Starting Right Corporation After watching a movie about a young woman who quit asuccessful corporate career to start her own baby food company,Julia…

Starting Right Corporation

After watching a movie about a young woman who quit asuccessful corporate career to start her own baby food company,Julia Day decided that she wanted to do the same. Inthe movie, the baby food company was very successful. Juliaknew, however, that it is much easier to make a movie abouta successful woman starting her own company than to actuallydo it. The product had to be of the highest quality, andJulia had to get the best people involved to launch the newcompany. Julia resigned from her job and launched her newcompany—Starting Right.Julia decided to target the upper end of the baby food marketby producing baby food that contained no preservatives buthad a great taste. Although the price would be slightly higherthan for existing baby food, Julia believed that parents would bewilling to pay more for a high-quality baby food. Instead of puttingbaby food in jars, which would require preservatives to stabilizethe food, Julia decided to try a new approach. The babyfood would be frozen. This would allow for natural ingredients,no preservatives, and outstanding nutrition.Getting good people to work for the new company wasalso important. Julia decided to find people with experiencein finance, marketing, and production to get involved withStarting Right. With her enthusiasm and charisma, Julia wasable to find such a group. Their first step was to developprototypes of the new frozen baby food and to perform asmall pilot test of the new product. The pilot test receivedrave reviews.The final key to getting the young company off to a goodstart was to raise funds. Three options were considered: corporatebonds, preferred stock, and common stock. Julia decidedthat each investment should be in blocks of $30,000. Furthermore,each investor should have an annual income of at least$40,000 and a net worth of $100,000 to be eligible to invest inStarting Right. Corporate bonds would return 13% per year forinformation is not favorable, the probability of a successfulstore is only 0.2. Without any information,Sue estimates that the probability of a successfulstore will be 0.6. A successful store will give a returnof $100,000. If the store is built but is not successful,Sue will see a loss of $80,000. Of course,she could always decide not to build the retail store.(a) What do you recommend?(b) What impact would a 0.7 probability of obtainingfavorable information have on Sue’s decision?The probability of obtaining unfavorableinformation would be 0.3.(c) Sue believes that the probabilities of a successfuland an unsuccessful retail store given favorableinformation might be 0.8 and 0.2, respectively,instead of 0.9 and 0.1, respectively. What impact,if any, would this have on Sue’s decision and thebest EMV?(d) Sue had to pay $20,000 to get information. Wouldher decision change if the cost of the informationincreased to $30,000?(e) Using the data in this problem and the followingutility table, compute the expected utility. Is thisthe curve of a risk seeker or a risk avoider?MONETARYVALUE UTILITY$100,000 1$80,000 0.4$0 0.2–$20,000 0.1–$80,000 0.05–$100,000 0˚(f) Compute the expected utility given the followingutility table. Does this utility table represent arisk seeker or a risk avoider?MONETARYVALUE UTILITY$100,000 1$80,000 0.9$0 0.8–$20,000 0.6–$80,000 0.4–$100,000 0CASE STUDY 111the next five years. Julia furthermore guaranteed that investorsin the corporate bonds would get at least $20,000 back at theend of five years. Investors in preferred stock should see theirinitial investment increase by a factor of 4 with a good marketor see the investment worth only half of the initial investmentwith an unfavorable market. The common stock had the greatestpotential. The initial investment was expected to increase bya factor of 8 with a good market, but investors would lose everythingif the market was unfavorable. During the next five years,it was expected that inflation would increase by a factor of 4.5%each year.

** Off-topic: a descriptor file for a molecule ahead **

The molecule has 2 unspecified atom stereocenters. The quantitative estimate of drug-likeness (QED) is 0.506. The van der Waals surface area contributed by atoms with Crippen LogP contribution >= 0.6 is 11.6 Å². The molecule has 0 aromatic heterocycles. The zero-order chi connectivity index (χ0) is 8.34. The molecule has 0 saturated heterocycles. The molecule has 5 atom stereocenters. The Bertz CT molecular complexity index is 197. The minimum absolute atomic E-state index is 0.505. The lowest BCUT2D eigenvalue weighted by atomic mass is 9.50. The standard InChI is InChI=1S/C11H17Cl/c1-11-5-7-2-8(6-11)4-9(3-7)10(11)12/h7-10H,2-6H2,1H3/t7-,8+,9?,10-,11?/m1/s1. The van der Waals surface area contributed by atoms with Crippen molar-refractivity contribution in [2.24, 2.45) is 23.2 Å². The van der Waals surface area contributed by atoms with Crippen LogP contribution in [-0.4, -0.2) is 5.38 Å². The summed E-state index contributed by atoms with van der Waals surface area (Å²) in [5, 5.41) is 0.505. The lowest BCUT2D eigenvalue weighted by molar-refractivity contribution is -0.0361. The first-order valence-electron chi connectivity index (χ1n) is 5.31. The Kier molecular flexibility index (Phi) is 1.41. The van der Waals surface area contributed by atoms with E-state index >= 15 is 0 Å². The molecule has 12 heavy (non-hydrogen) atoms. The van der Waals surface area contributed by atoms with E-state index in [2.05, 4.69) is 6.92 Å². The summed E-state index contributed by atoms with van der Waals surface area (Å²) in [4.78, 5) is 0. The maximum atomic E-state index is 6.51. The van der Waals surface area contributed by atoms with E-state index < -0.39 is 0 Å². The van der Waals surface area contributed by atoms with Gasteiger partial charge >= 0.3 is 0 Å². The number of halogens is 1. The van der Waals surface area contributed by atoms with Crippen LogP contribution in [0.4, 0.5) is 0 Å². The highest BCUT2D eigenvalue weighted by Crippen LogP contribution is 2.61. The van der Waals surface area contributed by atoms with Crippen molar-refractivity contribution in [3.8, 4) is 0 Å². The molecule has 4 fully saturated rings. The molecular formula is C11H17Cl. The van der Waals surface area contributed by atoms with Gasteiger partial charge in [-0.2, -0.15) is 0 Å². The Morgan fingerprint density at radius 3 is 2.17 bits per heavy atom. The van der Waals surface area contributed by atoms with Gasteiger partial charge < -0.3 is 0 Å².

Discussion Questions

1. Sue Pansky, a retired elementary school teacher, is consideringinvesting in Starting Right. She is very conservativeand is a risk avoider. What do you recommend?

2. Ray Cahn, who is currently a commodities broker, is alsoconsidering an investment, although he believes that there isonly an 11% chance of success. What do you recommend?

3. Lila Battle has decided to invest in Starting Right. Whileshe believes that Julia has a good chance of being successful,Lila is a risk avoider and very conservative. Whatis your advice to Lila?

4. George Yates believes that there is an equally likelychance for success. What is your recommendation?

5. Peter Metarko is extremely optimistic about the marketfor the new baby food. What is your advice for Pete?

6. Julia Day has been told that developing the legal documentsfor each fundraising alternative is expensive. Juliawould like to offer alternatives for both risk-averse andrisk-seeking investors. Can Julia delete one of the financialalternatives and still offer investment choices for riskseekers and risk avoiders?